A dead Australian heiress, Britain’s ‘horizontal housewife’ and a plot to steal a nuclear submarine: headlines from four decades ago
A journey back through time to look at significant news and events reported by the South China Morning Post from this week in history
A British woman dubbed the “horizontal housewife” and a daring plot to steal a US nuclear submarine made the headlines four decades ago this week.
October 1, 1978
● Hong Kong’s recreation clubs were anxiously awaiting the outcome of an appeal by the Inland Revenue Department. The Kowloon Cricket Club feared that if the government won the case, they would have to pay millions of dollars in profits tax, possibly all the way back to 1940. The club had already been presented with a massive HK$250,000 tax bill for the years 1972 to 1975.
● A 73-year-old Russian woman living in slum conditions in the Ping Shek temporary housing area in Kwun Tong claimed she was being poisoned. Zenia Harverson, who was turning blind, spoke no Cantonese even though she had lived in the city for 45 years. She did not get on with her neighbours and accused them of a variety of offences, ranging from poisoning her to breaking her window and reading her mail.
October 2, 1978
● A Japanese domestic airliner with 112 people on board made a safe emergency landing in southern Japan after a passenger tried to burn himself in the aircraft’s lavatory. Police said the 41-year-old Japanese national suffered burns to his limbs and face.
● Police in Helsinki stormed the hideout of the hijacker of a Finnish airliner and overpowered him with the help of two police dogs. Officers forced open the front door of the house, let the animals in, and about 20 seconds later, the suspect was led out in handcuffs. Aarno Lamminparras had released all passengers unharmed earlier that day after receiving two bottles of whisky, which he drank during the incident, and the equivalent of HK$900,000 in ransom.
October 3, 1978
● A teenage boy in southern Taiwan told police four teenage boys beat him up and put an electronic lock about the size of a matchbox on his testicles before fleeing. He was sent to hospital, but doctors could only give him a shot to alleviate his pain. A locksmith was called, and it took eight minutes to remove the device.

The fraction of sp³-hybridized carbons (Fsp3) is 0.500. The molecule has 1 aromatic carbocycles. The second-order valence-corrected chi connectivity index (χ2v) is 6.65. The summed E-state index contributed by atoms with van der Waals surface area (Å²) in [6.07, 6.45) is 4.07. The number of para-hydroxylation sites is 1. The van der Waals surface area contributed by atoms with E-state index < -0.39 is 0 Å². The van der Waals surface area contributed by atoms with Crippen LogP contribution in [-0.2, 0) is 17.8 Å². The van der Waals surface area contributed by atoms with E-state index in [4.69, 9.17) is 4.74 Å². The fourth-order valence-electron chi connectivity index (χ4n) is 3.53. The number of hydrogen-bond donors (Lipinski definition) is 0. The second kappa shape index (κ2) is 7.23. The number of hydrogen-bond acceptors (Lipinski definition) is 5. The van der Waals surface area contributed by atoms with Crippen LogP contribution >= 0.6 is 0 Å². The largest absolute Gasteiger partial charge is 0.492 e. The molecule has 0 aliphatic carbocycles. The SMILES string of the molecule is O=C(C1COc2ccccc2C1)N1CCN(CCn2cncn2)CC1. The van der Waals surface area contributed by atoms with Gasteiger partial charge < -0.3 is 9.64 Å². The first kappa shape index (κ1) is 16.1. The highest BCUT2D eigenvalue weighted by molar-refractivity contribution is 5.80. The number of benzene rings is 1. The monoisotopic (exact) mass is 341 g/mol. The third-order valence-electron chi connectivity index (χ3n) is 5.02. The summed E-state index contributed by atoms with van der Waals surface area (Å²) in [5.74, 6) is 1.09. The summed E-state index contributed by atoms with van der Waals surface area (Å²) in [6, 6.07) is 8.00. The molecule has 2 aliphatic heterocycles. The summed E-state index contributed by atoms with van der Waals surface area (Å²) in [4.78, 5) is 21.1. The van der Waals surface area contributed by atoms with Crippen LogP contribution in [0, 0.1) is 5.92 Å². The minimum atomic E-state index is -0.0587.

● A British Rail delegation left for China to look at the expansion and modernisation of its 33,000-mile railway network. The eight-man group flew to Beijing for a two-week visit to advise their Chinese counterparts on the possibility of increasing the use of advanced technology for their railway system.
October 4, 1978
● A young woman who burned herself to death outside the United Nations headquarters in Geneva the night before was confirmed to be Lynette Philips, heiress to one of Australia’s largest fortunes. The 24-year-old woman left a message denouncing UN delegates for preferring a life of luxury to helping the millions of people in need. Philips, whose family owned mines in Australia, had joined the Ananda Marga religious sect a few years back.
● Cairo’s streets were notorious for potholes, but a Saudi car dealer hit the biggest one of all. Hany Haress and his car were swallowed up when a water main burst and the road collapsed beneath them.
October 5, 1978
● A five-year-old girl and her three-year-old brother spent two days locked in a remote farmhouse in Sydney with the bodies of their dead parents. The children lived on biscuits until they were discovered. Police said the couple had been shot.
● A 118-year-old Malaysian man convicted the year before of being intimate with a 40-year-old divorcee – an offence under Muslim religious law – had died. Lebal Omar was a teacher of Malay martial arts.
October 6, 1978
● The Federal Bureau of Investigation said it had arrested two men suspected of plotting to steal a US nuclear submarine, sail it out into the Atlantic and sell it to an unnamed buyer. The plot included launching a missile attack on the navy base at New London, Connecticut, or a major east coast city as a diversion during the theft. The duo were an insurance company employee and a carpet cleaner; a third man was still being sought.
● An Australian news magazine slammed Princess Alexandra’s Sydney trip, saying British royal visits were a “plain bloody embarrassment”. The Bulletin was a weekly publication with a circulation of about 700,000.
● A professional hunter was hired to shoot a hyena that killed 24 children in the slums of New Delhi. The body of the latest victim – a four-year-old girl – was found half eaten near her home.
October 7, 1978
● A British woman suffering from influenza faithfully obeyed her doctor’s orders to stay in bed, where she remained for 40 years. The case of the 74-year-old woman, dubbed the “horizontal housewife”, was featured in Lancet, a British medical journal. Doctors said she suffered from “Oblomov syndrome”, caused by apathy or laziness rather than a mental or physical condition.
Remember A Day looks at significant news and events reported by the Post during this week in history